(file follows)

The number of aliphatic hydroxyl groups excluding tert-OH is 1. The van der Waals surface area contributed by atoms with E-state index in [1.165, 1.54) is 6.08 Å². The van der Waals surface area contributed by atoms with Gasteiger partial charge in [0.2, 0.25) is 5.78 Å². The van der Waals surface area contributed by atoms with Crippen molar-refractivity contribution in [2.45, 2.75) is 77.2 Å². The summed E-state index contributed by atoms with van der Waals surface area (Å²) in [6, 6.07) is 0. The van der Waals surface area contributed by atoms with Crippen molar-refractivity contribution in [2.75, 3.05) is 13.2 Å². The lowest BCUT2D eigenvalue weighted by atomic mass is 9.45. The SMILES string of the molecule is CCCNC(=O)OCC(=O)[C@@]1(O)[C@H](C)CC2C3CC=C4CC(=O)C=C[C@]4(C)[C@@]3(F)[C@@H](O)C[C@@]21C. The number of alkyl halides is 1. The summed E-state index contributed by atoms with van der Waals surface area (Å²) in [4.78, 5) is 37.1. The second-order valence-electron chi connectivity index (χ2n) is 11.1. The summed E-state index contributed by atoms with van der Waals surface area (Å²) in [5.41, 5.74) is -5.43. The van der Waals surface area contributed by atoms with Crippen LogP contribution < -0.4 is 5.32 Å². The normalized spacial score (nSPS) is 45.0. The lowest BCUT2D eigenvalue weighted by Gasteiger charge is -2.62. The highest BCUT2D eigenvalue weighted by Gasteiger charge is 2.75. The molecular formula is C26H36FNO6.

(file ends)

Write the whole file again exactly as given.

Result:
The number of aliphatic hydroxyl groups excluding tert-OH is 1. The van der Waals surface area contributed by atoms with E-state index in [1.165, 1.54) is 6.08 Å². The van der Waals surface area contributed by atoms with Gasteiger partial charge in [0.2, 0.25) is 5.78 Å². The van der Waals surface area contributed by atoms with Crippen molar-refractivity contribution in [2.45, 2.75) is 77.2 Å². The summed E-state index contributed by atoms with van der Waals surface area (Å²) in [6, 6.07) is 0. The van der Waals surface area contributed by atoms with Crippen molar-refractivity contribution in [2.75, 3.05) is 13.2 Å². The lowest BCUT2D eigenvalue weighted by atomic mass is 9.45. The SMILES string of the molecule is CCCNC(=O)OCC(=O)[C@@]1(O)[C@H](C)CC2C3CC=C4CC(=O)C=C[C@]4(C)[C@@]3(F)[C@@H](O)C[C@@]21C. The number of alkyl halides is 1. The summed E-state index contributed by atoms with van der Waals surface area (Å²) in [4.78, 5) is 37.1. The second-order valence-electron chi connectivity index (χ2n) is 11.1. The summed E-state index contributed by atoms with van der Waals surface area (Å²) in [5.41, 5.74) is -5.43. The van der Waals surface area contributed by atoms with Crippen LogP contribution < -0.4 is 5.32 Å². The normalized spacial score (nSPS) is 45.0. The lowest BCUT2D eigenvalue weighted by Gasteiger charge is -2.62. The highest BCUT2D eigenvalue weighted by Gasteiger charge is 2.75. The molecular formula is C26H36FNO6.